Planting Hostas

Last Updated 3-22-2022

Hostas are known for having large foliage, with colors ranging from light/dark green to yellow or blue. There are around 40 different species of hostas (Hosta spp.) Other common names are plantain lilies or funkia. Native to Japan, Korea, and China, this leafy plant has summer and fall blooms of white, purple, pink, or blue. 


Best suited for zones 3-9, this leafy plant thrives in moist, well-drained neutral soil. Most species have a height and width of 1-3 feet, so allow space for the plant to mature into it’s full size. Hostas are best housed in partial to full shade areas. This versatile plant works well in different kinds of garden areas, borders, or as a container plant.

What You Need To Plant Hostas

  • Garden spade
  • Garden knife (for splitting)
  • Shovel
  • Organic compost
  • Wheelbarrow
  • Partial to full shade area

Where to Plant Hostas

Hostas like partial to full shade areas. It does not thrive in full sun, so placing it in areas such as under large trees, between buildings, or the north side of a house are ideal. Plant the hostas at least 12 inches deep in soil that is rich and moist. A well drained area is ideal. Avoid areas that can get too waterlogged, as overnight wet soil at the base of hostas can invite slugs to visit.


Hostas Spacing

When thinking about planting hostas, spacing is key. There are many varieties and sizes of hostas plants. Consider how big the mature plant will be when planning out the garden area. If you acquired cut offs from a friend, and do not know the variety of plant, the general rule is to plant each hostas 3 feet from other plants.

Miniature Hostas - plant 12 inches apart with a 10-12 inch spread

Dwarf Hostas - plant 20 inches apart with a 18-20 inch spread

Medium Hostas - plant 40 inches apart with a 38-40 inch spread

Large Hostas - plant 60 inches apart with a 50-60 inch spread

Giant Hostas - plant 80 inches apart with a 70-80 inch spread


Hostas are shade tolerant, so planting it near buildings or foundations will work well. Allow for soil moisture and spread considerations when planning your landscaping area. Planting hostas too close together can cause too moist of soil as well as difficulty when it comes time to split the plants.

Steps To Plant Hostas

Step 1 - Choose an area that is partial to full shade.

Step 2 - Dig a hole at least 12 inches deep and 1 ½ time the mature plant size.

Step 3 - Mix in organic compost.

Step 4 - Set the plant in the ground or container so the top of root ball will be level with the top of the soil.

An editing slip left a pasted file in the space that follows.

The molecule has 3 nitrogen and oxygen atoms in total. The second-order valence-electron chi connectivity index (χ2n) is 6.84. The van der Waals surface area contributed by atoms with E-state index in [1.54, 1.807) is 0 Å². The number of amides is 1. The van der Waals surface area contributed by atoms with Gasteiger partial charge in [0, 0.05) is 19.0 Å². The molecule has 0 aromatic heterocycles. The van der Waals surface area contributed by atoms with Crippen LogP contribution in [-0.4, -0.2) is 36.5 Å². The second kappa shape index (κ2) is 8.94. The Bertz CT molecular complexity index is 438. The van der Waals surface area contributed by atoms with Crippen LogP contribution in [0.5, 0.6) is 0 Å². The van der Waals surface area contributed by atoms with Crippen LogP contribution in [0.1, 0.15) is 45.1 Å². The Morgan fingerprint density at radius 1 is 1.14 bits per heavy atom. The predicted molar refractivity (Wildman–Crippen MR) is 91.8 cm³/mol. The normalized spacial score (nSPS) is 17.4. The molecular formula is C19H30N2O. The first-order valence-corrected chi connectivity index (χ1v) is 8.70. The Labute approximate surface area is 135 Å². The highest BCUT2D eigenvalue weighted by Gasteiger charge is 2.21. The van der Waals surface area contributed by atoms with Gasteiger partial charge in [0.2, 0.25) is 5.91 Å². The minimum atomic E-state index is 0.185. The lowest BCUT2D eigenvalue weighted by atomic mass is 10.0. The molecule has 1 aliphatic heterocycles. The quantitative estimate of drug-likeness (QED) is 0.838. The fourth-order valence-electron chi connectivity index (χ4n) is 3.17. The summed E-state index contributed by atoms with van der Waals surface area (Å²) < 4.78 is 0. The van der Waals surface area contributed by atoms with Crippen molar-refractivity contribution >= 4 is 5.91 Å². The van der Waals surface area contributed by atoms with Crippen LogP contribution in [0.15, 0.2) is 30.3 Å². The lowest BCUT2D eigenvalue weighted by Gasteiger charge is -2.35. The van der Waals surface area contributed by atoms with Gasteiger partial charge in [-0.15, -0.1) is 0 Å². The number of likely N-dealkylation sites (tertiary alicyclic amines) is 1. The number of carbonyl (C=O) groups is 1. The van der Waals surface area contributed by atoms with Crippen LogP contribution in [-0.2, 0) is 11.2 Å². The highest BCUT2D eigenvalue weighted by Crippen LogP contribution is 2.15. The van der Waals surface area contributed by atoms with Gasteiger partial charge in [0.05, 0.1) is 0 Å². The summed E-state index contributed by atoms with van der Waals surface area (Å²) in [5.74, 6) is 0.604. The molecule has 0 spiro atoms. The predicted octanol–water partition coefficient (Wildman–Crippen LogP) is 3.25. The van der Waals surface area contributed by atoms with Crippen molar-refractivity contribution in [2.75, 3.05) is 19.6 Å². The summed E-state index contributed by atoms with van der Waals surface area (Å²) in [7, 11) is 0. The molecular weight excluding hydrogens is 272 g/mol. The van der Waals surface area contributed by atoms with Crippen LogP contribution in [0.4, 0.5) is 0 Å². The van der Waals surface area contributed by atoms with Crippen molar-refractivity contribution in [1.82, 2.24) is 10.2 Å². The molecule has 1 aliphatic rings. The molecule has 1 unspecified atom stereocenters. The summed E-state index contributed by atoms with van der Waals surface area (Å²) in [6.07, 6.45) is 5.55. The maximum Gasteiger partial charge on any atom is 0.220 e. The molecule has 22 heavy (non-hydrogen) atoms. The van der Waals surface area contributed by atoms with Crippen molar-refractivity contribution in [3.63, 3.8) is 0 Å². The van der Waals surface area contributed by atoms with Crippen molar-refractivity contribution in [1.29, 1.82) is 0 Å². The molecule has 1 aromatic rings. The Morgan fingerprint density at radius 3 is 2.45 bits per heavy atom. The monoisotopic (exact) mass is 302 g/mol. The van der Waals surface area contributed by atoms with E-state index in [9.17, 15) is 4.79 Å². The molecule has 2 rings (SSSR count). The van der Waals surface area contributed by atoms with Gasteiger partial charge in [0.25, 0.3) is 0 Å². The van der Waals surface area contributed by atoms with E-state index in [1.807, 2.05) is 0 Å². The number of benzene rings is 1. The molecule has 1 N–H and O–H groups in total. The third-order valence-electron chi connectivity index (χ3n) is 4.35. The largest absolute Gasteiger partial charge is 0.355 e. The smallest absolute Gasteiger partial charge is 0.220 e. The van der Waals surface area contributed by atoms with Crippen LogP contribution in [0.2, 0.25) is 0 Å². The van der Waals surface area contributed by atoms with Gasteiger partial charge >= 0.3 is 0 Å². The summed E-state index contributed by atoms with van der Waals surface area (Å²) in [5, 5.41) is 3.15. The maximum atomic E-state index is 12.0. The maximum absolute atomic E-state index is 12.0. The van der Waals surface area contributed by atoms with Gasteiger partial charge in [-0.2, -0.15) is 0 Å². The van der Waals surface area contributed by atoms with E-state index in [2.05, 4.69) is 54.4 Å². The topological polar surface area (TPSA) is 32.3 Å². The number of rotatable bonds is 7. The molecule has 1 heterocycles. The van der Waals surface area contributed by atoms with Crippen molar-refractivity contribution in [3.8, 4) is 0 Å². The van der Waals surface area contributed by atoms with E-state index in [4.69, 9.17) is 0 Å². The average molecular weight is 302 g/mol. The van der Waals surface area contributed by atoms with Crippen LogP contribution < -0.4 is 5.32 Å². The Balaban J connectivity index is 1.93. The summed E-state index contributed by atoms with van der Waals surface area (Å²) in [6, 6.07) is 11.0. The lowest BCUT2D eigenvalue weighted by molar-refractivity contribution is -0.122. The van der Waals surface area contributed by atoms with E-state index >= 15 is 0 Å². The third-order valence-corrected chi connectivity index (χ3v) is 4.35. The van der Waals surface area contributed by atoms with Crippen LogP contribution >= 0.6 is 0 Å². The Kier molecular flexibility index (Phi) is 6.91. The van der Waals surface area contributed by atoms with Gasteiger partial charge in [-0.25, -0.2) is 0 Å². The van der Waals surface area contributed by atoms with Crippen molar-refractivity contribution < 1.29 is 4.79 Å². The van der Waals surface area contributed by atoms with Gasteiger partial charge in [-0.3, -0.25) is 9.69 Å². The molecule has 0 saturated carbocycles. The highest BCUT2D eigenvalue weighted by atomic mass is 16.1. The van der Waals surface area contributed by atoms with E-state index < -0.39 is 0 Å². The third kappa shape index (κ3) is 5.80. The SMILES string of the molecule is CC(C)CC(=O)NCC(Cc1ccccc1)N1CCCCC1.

Step 5 - Fill in around the root ball with soil, packing down gently.

Step 6 - Water slowly so the soil sets around the roots.

Step 7 - Water frequently until the plant is established.


When to Plant Hostas

Hostas are a very easy to care for, hardy plant. Hostas can be planted from early spring to late summer; however, spring is the ideal time to plant potted, dormant, or divided plants. Spring is when the soil is cool and moist and the hostas roots grow the fastest. This is the best time to let it get a good jump on growth. Fragile new hostas may not thrive if planted during the summer months due to the fact that it will need extra watering to help it handle the heat. If you must plant hostas in the fall, be sure to do it several weeks before the soil freezes. This will allow time for the roots to establish.

Transplanting Hostas

Hostas are often known as a plant that can be split and shared with others. It does not need to be divided for the health of the plant, but more for appearance. Spring is the best time to divide or transplant an entire plant to another area. One good sized plant can be divided three or four times in one cutting.

Hostas have a clumping root system. When you dig up the plant be sure to leave as much root attached as possible. If moving the entire hostas, replant it at the same soil level as before. When splitting the plant, divide it when the plant pops up and before the leaves uncurl. Slice from the top down into the ground, including as many of the roots as you can. In both cases, add compost to the new hole before replanting and water thoroughly. Continue to water well until established. It is best to saturate the soil before transplanting or do it after a soaking rain.


Hostas can also be divided and replanted in a pot. Follow the same split procedure and place the root ball about 2 inches from the rim of the container. Fill in with soil so the plant soils level is the same as before.

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Author Chris Link - Published 01-04-2021